Gloucestershire failed to make the most of their chances as they were held to a draw by Leicestershire at Cheltenham.
The home side was set 222 in 53 overs to win the Division Two clash but they were unable to convert a target of 47 runs in the final 10, falling short by 13 with two wickets remaining.
Leicestershire's batsmen dug in during the first half of the day with Ramnaresh Sarwan getting within seven runs of a century before falling to the occasional bowling of Benny Howell.
But they were able to set a reasonable target on what had turned into a tricky pitch thanks to valuable innings of 21 from Wayne White and 27 from Claude Henderson.
And it was Henderson who shone with the ball as well, taking 4-80 and stifling Gloucestershire's hopes with his closing spell.
They appeared to be in a good position at 148-2 but soon lost Alex Gidman for 62, which came off only 55 balls, and Dan Housego for 50.
Robbie Joseph grabbed a couple of wickets to turn the game and Henderson accounted for Ed Young and Ian Saxelby to leave Gloucestershire in trouble with three overs remaining.
But, rather than risk defeat, the ninth-wicket pair of James Fuller and David Payne played for the close and secured seven points to six for the Foxes.
James Fuller made a maiden first-class half-century as Gloucestershire moved into a promising position in their Division Two match against Leicestershire at Cheltenham.
The Foxes, who began the third day with their first innings on 40-2, went on to make 162 before reducing the hosts to 132-7.
However, from there, Fuller and Ed Young put on 95 in 21.4 overs and helped the hosts secure a first innings lead of 67.
Fuller, whose previous highest first-class knock was just 24, made 57 from 66 balls and hitting four boundaries in the process.
Young's more patient 37 came off 81 deliveries and before stumps were drawn on day three, Leicestershire had moved on to 142-5.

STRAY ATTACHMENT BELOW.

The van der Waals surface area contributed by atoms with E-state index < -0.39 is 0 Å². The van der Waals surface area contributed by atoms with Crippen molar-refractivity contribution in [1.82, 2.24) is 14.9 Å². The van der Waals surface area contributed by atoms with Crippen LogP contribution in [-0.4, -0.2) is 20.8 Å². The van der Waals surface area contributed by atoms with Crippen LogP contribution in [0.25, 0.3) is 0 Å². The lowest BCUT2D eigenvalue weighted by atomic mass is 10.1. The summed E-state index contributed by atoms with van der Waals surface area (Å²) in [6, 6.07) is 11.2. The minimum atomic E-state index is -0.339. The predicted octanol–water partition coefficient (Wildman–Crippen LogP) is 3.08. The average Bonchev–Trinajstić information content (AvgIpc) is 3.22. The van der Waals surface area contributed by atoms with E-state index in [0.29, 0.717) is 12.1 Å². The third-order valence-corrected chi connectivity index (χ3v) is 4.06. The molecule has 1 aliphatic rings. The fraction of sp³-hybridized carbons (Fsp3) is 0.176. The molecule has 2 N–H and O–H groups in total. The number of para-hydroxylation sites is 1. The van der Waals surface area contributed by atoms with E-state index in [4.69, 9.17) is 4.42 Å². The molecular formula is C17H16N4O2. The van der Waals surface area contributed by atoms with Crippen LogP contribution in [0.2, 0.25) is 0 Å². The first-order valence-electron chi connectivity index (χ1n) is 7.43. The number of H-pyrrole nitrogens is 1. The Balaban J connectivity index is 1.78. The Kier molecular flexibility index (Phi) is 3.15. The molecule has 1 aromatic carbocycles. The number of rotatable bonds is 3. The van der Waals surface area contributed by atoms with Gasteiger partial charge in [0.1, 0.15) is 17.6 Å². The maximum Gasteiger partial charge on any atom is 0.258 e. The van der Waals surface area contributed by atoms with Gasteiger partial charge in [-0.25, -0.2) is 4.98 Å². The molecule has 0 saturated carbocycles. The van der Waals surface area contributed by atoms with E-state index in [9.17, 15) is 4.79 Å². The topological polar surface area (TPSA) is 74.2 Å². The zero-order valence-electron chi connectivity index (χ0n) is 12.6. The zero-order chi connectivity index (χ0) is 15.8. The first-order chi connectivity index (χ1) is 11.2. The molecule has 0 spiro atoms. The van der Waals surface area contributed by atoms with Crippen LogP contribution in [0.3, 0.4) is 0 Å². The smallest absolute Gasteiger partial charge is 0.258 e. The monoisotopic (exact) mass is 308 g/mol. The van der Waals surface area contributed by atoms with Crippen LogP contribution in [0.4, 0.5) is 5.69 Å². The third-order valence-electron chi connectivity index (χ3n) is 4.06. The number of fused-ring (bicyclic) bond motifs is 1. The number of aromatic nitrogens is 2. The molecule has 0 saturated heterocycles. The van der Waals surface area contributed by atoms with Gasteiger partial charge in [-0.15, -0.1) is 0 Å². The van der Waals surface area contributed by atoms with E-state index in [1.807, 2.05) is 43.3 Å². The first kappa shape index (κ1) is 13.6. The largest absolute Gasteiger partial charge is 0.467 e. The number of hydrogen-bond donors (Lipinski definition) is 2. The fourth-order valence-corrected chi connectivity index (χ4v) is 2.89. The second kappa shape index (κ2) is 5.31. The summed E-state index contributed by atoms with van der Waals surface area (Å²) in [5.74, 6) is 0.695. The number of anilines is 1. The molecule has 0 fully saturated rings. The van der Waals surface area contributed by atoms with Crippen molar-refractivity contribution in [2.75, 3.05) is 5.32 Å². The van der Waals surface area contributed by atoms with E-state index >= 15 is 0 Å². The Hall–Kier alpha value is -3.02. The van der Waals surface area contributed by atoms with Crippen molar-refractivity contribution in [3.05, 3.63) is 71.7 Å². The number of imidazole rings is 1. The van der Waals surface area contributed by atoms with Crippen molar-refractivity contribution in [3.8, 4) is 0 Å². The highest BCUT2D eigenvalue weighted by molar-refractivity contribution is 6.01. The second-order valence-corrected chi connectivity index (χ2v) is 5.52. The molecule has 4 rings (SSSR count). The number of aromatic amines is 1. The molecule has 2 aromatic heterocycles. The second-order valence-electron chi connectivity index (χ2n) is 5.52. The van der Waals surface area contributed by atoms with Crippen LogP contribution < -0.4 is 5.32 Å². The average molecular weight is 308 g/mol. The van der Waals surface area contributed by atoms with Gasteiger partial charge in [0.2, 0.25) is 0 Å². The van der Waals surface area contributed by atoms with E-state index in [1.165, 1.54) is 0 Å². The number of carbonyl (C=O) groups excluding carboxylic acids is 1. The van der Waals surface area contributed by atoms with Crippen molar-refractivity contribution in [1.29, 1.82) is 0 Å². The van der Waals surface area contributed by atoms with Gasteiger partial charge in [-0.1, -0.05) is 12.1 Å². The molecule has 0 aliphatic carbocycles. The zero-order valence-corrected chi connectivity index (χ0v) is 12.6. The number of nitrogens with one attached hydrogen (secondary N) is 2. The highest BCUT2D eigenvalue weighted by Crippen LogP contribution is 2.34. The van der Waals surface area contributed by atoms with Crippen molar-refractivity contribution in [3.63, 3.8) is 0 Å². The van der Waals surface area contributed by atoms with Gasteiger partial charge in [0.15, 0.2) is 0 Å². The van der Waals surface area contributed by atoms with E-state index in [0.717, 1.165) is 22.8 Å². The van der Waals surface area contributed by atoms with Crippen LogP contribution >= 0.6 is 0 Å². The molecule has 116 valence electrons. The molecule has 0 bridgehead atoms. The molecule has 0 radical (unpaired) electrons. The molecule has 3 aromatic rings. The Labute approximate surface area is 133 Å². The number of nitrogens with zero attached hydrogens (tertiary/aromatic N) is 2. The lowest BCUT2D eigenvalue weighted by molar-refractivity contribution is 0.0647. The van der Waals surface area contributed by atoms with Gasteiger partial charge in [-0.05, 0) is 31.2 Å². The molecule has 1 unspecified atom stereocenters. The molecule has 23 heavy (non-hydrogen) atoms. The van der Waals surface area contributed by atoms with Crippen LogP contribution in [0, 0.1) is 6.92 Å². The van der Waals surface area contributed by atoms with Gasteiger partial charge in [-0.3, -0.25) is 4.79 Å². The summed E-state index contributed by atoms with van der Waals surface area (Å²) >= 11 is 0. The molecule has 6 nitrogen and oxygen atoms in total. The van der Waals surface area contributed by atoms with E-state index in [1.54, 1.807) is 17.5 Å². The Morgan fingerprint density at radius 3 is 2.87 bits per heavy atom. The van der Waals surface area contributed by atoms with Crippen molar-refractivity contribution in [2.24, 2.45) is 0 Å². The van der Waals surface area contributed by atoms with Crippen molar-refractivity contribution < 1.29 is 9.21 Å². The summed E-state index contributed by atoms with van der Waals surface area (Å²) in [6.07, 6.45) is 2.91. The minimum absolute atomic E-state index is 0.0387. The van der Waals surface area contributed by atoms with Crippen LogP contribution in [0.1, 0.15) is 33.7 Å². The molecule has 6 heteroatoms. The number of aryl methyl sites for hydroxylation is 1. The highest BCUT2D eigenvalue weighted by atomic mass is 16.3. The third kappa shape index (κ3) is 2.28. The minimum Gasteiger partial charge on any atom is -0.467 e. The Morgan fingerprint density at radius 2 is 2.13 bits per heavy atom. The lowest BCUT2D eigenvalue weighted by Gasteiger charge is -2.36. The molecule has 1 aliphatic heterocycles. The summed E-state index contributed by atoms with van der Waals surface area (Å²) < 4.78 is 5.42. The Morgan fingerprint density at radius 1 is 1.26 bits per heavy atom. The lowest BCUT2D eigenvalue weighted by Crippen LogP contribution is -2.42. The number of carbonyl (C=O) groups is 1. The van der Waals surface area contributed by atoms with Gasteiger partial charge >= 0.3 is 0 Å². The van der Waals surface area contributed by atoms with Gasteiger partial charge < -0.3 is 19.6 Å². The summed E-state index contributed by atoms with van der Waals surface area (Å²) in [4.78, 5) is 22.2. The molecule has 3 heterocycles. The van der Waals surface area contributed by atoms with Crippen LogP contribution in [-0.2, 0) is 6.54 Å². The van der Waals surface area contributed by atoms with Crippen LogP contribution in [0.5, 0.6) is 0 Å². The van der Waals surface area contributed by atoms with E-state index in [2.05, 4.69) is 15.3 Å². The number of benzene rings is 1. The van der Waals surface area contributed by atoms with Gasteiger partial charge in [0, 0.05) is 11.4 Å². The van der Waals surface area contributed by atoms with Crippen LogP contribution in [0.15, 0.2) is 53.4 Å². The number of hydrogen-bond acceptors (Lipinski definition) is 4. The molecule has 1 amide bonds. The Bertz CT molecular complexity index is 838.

Young collected a brace of these wickets in the final session to leave the visitors with a lead of just 75 with one more day to come.
Ian Saxelby took career-best figures 6-48 as Gloucestershire dismissed Leicestershire for 162 in their LV= County Championship Division Two match at Cheltenham.
West Indian batsman Ramnaresh Sarwan top-scored for Leicestershire with 50 and his fifth-wicket stand of 57 with Matthew Boyce was the highest of the innings.
Saxelby had Greg Smith caught behind off a defensive edge and uprooted Michael Thornely's middle stump, before Ned Eckerlsey popped up a return catch to Liam Norwell.
Sarwan, who played for Gloucestershire in 2005, and Cobb put on 48 for the fourth wicket before the latter sliced a drive off James Fuller and was caught by Ed Young at point for 23.
Three overs later, Young dropped a difficult low chance at point to reprieve Sarwan on 28 off Saxelby, and the Guyanese batsman continued his impressive run of form by progressing to a 94-ball half-century, which contained eight boundaries.
Boyce made 22 before he gloved the last ball before tea from David Payne to wicketkeeper Jon Batty before Leicestershire slumped to 127-6 when Sarwan was bowled by a superb inswinger from Payne as he tried to work the ball on the leg-side.
Wayne White hit a brisk 22 before edging Saxelby to second slip. The seam bowler struck twice in successive balls when he had Paul Dixey caught behind and Robbie Joseph taken at first slip by Alex Gidman. He also dismissed Buck to finish off Leicestershire for 162.
Buck had better luck with the ball when, in the seventh over of Gloucestershire's innings, Howell gave a chest-high catch to Smith at first slip and the home side finished the day on 40-2 when Dan Housego was bowled by Claude Henderson.
No play was possible at Cheltenham on the opening day of Gloucestershire's LV= County Championship Division Two match with Leicestershire.
Umpires Nigel Cowley and Jeff Evans decided at 1.30pm that the College Ground was too saturated for there to be any chance of getting play started.
Gloucestershire have now lost four out of seven days at this year's Cheltenham Festival to wet weather and two of the other three were also disupted by rain.